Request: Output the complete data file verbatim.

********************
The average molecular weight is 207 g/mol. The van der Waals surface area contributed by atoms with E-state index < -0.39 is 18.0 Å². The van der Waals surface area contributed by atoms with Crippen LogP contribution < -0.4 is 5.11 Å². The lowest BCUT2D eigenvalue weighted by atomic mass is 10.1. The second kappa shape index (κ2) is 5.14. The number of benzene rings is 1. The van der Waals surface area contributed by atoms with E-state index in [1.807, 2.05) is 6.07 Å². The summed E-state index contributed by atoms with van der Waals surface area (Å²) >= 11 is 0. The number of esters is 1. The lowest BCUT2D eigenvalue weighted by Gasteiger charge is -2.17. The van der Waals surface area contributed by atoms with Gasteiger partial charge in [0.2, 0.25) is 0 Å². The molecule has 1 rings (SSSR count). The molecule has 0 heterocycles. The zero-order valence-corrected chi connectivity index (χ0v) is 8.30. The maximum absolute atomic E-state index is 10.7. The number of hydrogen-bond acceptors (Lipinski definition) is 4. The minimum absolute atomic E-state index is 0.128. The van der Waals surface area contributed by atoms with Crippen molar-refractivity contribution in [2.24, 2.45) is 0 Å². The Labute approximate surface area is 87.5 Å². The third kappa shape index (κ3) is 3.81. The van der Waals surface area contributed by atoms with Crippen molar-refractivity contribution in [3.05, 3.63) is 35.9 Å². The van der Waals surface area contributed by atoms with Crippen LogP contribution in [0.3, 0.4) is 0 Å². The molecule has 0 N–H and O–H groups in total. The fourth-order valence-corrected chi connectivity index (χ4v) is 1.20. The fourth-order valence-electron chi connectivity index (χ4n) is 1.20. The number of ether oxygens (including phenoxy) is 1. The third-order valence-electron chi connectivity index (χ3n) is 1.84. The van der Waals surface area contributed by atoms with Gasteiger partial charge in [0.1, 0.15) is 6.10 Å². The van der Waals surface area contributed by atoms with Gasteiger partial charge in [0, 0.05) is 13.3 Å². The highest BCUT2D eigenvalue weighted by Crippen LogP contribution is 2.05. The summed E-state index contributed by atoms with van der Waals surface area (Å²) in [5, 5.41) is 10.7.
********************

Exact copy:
The average molecular weight is 207 g/mol. The van der Waals surface area contributed by atoms with E-state index < -0.39 is 18.0 Å². The van der Waals surface area contributed by atoms with Crippen LogP contribution < -0.4 is 5.11 Å². The lowest BCUT2D eigenvalue weighted by atomic mass is 10.1. The second kappa shape index (κ2) is 5.14. The number of benzene rings is 1. The van der Waals surface area contributed by atoms with E-state index in [1.807, 2.05) is 6.07 Å². The summed E-state index contributed by atoms with van der Waals surface area (Å²) >= 11 is 0. The number of esters is 1. The lowest BCUT2D eigenvalue weighted by Gasteiger charge is -2.17. The van der Waals surface area contributed by atoms with Gasteiger partial charge in [0.2, 0.25) is 0 Å². The molecule has 1 rings (SSSR count). The molecule has 0 heterocycles. The zero-order valence-corrected chi connectivity index (χ0v) is 8.30. The maximum absolute atomic E-state index is 10.7. The number of hydrogen-bond acceptors (Lipinski definition) is 4. The minimum absolute atomic E-state index is 0.128. The van der Waals surface area contributed by atoms with Crippen molar-refractivity contribution in [2.24, 2.45) is 0 Å². The Labute approximate surface area is 87.5 Å². The third kappa shape index (κ3) is 3.81. The van der Waals surface area contributed by atoms with Crippen molar-refractivity contribution in [3.05, 3.63) is 35.9 Å². The van der Waals surface area contributed by atoms with Crippen LogP contribution in [0.3, 0.4) is 0 Å². The molecule has 0 N–H and O–H groups in total. The fourth-order valence-corrected chi connectivity index (χ4v) is 1.20. The fourth-order valence-electron chi connectivity index (χ4n) is 1.20. The number of ether oxygens (including phenoxy) is 1. The third-order valence-electron chi connectivity index (χ3n) is 1.84. The van der Waals surface area contributed by atoms with Gasteiger partial charge in [0.1, 0.15) is 6.10 Å². The van der Waals surface area contributed by atoms with Gasteiger partial charge in [0, 0.05) is 13.3 Å². The highest BCUT2D eigenvalue weighted by Crippen LogP contribution is 2.05. The summed E-state index contributed by atoms with van der Waals surface area (Å²) in [5, 5.41) is 10.7.